Major League Baseball Hall of Famer Monte Irvin passed away at his home in Houston on Monday, the Baseball Hall of Fame announced. Irvin was 96 years old.
“Monte Irvin’s affable demeanor, strong constitution and coolness under pressure helped guide baseball through desegregation and set a standard for American culture,” said Jeff Idelson, President of the National Baseball Hall of Fame and Museum.
Irvin, who was elected to the Hall of Fame in 1973, played eight seasons in the majors with the Giants and Cubs. He played with the Newark Eagles as part of the Negro League before joining the majors with the thenNew York Giants in 1949 at the age of 30. He was the fourth African-American to play in the big leagues, following Jackie Robinson, Larry Doby and Hank Thompson. Irvin played 18 seasons before retiring in 1957.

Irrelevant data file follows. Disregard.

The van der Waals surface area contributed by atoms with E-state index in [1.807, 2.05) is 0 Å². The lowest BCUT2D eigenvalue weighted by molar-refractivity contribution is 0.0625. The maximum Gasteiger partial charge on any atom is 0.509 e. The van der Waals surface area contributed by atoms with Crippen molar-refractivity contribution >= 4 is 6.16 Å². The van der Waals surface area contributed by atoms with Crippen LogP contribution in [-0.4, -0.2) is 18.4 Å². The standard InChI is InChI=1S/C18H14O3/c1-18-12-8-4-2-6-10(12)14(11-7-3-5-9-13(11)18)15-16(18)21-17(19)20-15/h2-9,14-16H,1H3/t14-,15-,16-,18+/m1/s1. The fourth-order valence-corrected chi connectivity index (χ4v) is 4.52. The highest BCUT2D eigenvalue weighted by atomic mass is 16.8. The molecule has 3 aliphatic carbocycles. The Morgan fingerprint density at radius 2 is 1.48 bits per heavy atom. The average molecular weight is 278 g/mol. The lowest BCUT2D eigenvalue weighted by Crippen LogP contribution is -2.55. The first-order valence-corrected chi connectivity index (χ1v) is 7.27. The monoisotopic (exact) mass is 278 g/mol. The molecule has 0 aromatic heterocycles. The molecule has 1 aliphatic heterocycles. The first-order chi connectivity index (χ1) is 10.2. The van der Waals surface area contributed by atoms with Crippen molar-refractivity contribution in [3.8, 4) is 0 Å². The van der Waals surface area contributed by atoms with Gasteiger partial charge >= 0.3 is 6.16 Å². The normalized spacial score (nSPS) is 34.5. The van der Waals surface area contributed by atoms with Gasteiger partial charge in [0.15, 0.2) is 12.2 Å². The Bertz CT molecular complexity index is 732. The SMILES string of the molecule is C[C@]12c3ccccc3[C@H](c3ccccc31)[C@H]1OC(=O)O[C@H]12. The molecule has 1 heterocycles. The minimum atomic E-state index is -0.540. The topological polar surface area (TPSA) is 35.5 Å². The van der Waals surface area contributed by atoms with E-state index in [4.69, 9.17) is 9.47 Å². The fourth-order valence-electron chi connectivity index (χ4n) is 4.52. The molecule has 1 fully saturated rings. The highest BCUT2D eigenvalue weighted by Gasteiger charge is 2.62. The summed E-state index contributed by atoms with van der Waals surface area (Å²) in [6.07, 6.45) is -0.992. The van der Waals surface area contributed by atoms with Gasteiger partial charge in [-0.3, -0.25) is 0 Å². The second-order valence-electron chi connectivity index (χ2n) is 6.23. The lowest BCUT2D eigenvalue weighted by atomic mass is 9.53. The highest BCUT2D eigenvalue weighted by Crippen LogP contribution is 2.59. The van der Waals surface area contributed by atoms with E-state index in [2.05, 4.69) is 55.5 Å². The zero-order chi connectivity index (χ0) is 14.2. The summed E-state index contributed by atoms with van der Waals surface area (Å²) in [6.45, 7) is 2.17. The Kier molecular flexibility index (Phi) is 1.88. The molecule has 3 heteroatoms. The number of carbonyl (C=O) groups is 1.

Hall of Famer Willie Mays, Irvin’s teammate with the Giants from 1951-56, released a statement on Irvin’s passing.
Over his eight-season major league career, the leftfielder/first baseman batted .293 with 99 home runs and over 400 RBIs. He helped lead the Giants to NL titles in 1951 and 1954, and was named a member of the NL All-Star team in 1952.
After he retired, Irvin worked as a scout for the Mets and as a member of Commissioner Bowie Kuhn's public-relations staff. On June 26, 2010, the San Francisco Giants officially retired his No. 20 uniform.
Irvin was the eighth-oldest living former big leaguer, and the second-oldest living Hall of Famer, behind only Bobby Doerr.